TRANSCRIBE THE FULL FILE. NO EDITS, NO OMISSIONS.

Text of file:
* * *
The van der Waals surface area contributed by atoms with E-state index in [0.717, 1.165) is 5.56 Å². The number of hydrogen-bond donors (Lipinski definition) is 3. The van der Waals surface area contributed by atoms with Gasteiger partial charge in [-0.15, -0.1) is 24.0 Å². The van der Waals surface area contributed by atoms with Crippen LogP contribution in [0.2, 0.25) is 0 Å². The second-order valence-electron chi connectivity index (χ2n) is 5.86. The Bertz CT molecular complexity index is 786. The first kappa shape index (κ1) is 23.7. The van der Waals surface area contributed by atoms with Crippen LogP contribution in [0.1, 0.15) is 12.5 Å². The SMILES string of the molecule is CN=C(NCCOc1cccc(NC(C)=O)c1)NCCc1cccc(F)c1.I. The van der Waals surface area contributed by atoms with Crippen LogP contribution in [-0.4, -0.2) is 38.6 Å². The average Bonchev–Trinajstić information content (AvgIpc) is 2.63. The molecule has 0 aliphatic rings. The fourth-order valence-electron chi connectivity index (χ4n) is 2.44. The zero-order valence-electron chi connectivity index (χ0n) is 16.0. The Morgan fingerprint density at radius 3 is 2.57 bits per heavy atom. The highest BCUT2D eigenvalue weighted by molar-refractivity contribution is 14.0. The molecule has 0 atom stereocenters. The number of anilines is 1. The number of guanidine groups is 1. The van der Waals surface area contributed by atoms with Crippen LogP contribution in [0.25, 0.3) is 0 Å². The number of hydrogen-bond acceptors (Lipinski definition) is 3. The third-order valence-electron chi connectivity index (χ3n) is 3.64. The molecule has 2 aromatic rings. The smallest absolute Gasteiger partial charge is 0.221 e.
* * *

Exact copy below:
The van der Waals surface area contributed by atoms with E-state index in [0.717, 1.165) is 5.56 Å². The number of hydrogen-bond donors (Lipinski definition) is 3. The van der Waals surface area contributed by atoms with Gasteiger partial charge in [-0.15, -0.1) is 24.0 Å². The van der Waals surface area contributed by atoms with Crippen LogP contribution in [0.2, 0.25) is 0 Å². The second-order valence-electron chi connectivity index (χ2n) is 5.86. The Bertz CT molecular complexity index is 786. The first kappa shape index (κ1) is 23.7. The van der Waals surface area contributed by atoms with Crippen LogP contribution in [0.1, 0.15) is 12.5 Å². The SMILES string of the molecule is CN=C(NCCOc1cccc(NC(C)=O)c1)NCCc1cccc(F)c1.I. The van der Waals surface area contributed by atoms with Crippen LogP contribution in [-0.4, -0.2) is 38.6 Å². The average Bonchev–Trinajstić information content (AvgIpc) is 2.63. The molecule has 0 aliphatic rings. The fourth-order valence-electron chi connectivity index (χ4n) is 2.44. The zero-order valence-electron chi connectivity index (χ0n) is 16.0. The Morgan fingerprint density at radius 3 is 2.57 bits per heavy atom. The highest BCUT2D eigenvalue weighted by molar-refractivity contribution is 14.0. The molecule has 0 atom stereocenters. The number of anilines is 1. The number of guanidine groups is 1. The van der Waals surface area contributed by atoms with Crippen LogP contribution in [0.25, 0.3) is 0 Å². The number of hydrogen-bond acceptors (Lipinski definition) is 3. The third-order valence-electron chi connectivity index (χ3n) is 3.64. The molecule has 2 aromatic rings. The smallest absolute Gasteiger partial charge is 0.221 e.